A Nikon DSLR, will also save a true raw image if the camera
detects a low voltage condition in the internal battery during the 'Job NR' phase of
the in camera noise reduction. Basically, as a safety feature, any image in the
buffer is saved to the memory card, without having the median filter applied.
There is a range of internal voltages which will cause the camera to abort a
'Job NR' and save the image to the memory card, unaltered.

I obtained a home built intervalometer that can trigger a IR remote signal to
start and stop an exposure with a D50/D70/S, and I wired a relay into the
circuit that can interrupt an external power feed to the camera. The process
goes like this:

Intervalometer opens the shutter

Intervalometer closes the shutter

camera begins 'Job NR'

Intervalometer shuts off external power to the camera.

camera reverts to internal power (deliberately supplied at a low voltage or via depleted internal battery)

camera senses low voltage and saves the image in the buffer to the memory card

no median filtering!

Intervalometer restores external power

Camera reverts to full operation.

Intervalometer then opens the shutter for the next exposure to begin a new sequence.

I have used the above technique in actual practice and it works well. I have been able to acquire 20 or more 10min images, in a continuous sequence, however, for greater reliability it will be necessary to use a regulated power supply to replace the depleted internal battery. I plan to do this by using a modified MS-D70 internal battery, pack wired to a suitable power supply.

Obviously, a PC that has an IR transmitter attached to a external port could handle the above sequence quite easily, and could also easily control a relay to interrupt the external power supply when required. I will be working on this in the near future.

All this to work around a fault (or feature, maybe, from Nikon's point of view) that could be easily fixed with a simple firmware change!

Does the median filter completely destroy the camera's ability to do astrophotography?

No. It should have relatively little impact when the image is oversampled, as the median filter is looking for single pixels, or when doing crowded star field imaging, where the loss of a few fainter stars will go unnoticed.

What other performance issues effect the D50?

The D50 does generate a fair number of hot pixels, some of which are random in nature and will not be removed by a simple dark frame subtraction. Higher temperatures seem to increase the hot pixel rate. However, hot pixels do not have much impact on the camera's overall performance, especially when you consider that you have 6 million pixels to work with, but it is annoying all the same, and can be a time consuming chore to remove, depending on your software.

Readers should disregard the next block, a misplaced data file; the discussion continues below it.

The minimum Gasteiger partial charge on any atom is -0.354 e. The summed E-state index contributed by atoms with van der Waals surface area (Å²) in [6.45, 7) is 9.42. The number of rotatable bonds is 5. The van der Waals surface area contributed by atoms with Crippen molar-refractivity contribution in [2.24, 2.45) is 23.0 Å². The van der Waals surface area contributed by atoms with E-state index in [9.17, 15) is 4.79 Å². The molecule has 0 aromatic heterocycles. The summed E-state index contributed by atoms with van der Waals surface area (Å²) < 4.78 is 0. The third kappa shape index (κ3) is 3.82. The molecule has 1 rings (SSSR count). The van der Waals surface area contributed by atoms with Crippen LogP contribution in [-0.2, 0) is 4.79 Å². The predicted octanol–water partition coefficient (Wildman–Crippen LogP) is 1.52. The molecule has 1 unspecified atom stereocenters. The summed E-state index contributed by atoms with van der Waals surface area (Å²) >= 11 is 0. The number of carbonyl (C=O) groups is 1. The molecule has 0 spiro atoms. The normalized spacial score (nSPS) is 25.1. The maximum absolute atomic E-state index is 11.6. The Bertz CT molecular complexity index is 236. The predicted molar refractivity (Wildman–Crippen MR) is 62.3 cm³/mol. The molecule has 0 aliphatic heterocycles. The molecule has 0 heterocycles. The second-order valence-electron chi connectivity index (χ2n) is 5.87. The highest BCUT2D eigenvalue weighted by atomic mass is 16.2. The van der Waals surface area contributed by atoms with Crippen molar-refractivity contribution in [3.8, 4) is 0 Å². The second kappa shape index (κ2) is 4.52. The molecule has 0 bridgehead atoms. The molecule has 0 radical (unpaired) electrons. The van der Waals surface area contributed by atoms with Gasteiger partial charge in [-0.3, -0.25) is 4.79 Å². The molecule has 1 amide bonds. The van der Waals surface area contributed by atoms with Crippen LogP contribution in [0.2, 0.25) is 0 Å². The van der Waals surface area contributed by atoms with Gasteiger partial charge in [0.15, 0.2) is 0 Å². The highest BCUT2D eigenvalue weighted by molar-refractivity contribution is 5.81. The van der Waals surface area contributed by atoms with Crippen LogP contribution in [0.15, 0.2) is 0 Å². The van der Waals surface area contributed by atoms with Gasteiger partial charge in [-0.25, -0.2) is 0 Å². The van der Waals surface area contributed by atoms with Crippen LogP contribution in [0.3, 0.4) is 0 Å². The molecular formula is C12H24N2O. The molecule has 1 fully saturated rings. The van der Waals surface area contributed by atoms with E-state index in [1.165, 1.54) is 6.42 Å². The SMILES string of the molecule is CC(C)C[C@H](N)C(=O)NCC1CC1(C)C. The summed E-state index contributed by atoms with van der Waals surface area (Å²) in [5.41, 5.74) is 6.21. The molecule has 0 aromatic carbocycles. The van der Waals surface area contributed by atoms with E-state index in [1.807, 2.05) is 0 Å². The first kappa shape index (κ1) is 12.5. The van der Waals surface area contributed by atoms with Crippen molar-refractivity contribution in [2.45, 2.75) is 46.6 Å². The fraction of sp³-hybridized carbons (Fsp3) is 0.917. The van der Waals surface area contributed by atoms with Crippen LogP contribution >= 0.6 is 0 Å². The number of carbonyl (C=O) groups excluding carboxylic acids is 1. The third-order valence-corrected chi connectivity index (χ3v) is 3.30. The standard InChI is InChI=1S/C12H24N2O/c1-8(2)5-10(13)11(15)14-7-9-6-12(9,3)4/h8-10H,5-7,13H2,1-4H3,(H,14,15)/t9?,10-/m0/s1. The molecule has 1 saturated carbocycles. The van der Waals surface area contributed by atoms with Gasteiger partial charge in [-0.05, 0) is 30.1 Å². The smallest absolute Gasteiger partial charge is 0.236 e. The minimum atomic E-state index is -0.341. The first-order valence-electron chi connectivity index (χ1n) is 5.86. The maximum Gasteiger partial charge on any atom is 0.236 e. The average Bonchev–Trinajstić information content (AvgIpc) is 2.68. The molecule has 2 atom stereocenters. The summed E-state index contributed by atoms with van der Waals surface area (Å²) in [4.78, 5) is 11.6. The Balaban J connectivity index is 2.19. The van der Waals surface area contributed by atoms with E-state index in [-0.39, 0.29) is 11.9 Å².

There is some concern that the D50's compressed NEF (RAW) format, does not generate a true RAW file. There is some evidence that Nikon decided to compress the file in such as way that the full 4095 (12 bit) range of data value is not preserved. In practice, however, this does not seem to be an issue, that has any noticeable impact on the images. The advantage to the compressed format is a decreased need for storage space and faster download and processing times. In theory, Nikon could address this issue via a firmware change.

The D50 does not have a mirror lock up feature. In practice, I have been unable to detect any mirror slap issues with the D50, and careful monitoring of the autoguider guide star, has not revealed any detectable movement when the mirror/shutter is fired. The D50 seems to have a very soft mirror slap, probably because Nikon engineers thought that the typical D50 user is unlikely to want a high frame rate, where a more rapid mirror movement would be likely.

Is there any other performance advantages of a D50?

Oddly enough, Digital Photography Review ( ) found that a D50 had  a better USB 2.0 data transfer rate, than just about any other DSLR around, including the Canon 5D! A quick check (June 15 2006) t the above site, showed that the D200 for one was somewhat faster, but the D50 is still tops in the budget category.

Where can I find a technical analysis of the D50?

This article was written using data from my non-modified D50:

This link contains a spectral response curve:

Check out the prices to modify the D50 for better IR response, while you're visting the above site.
Remember, for astronomy, you want a clear filter, not a dedicated IR filter!

This is an interesting review of the D50 from a photographic perspective:

be sure and read the Imatest results very carefully!


Why bother?

I went to this effort because the D50, is so superior to its contemporaries that it is worth the effort. It is a superb jewel of a camera, that when modified, by removing its IR blocking filter, actually compares quite well with a traditional cooled, colour ,CCD camera at a fraction of the price!

Stay tuned More to come!

1.02 added urls, fixed a few typos.
1.03 fixed a few typos, added links to CCD specifications.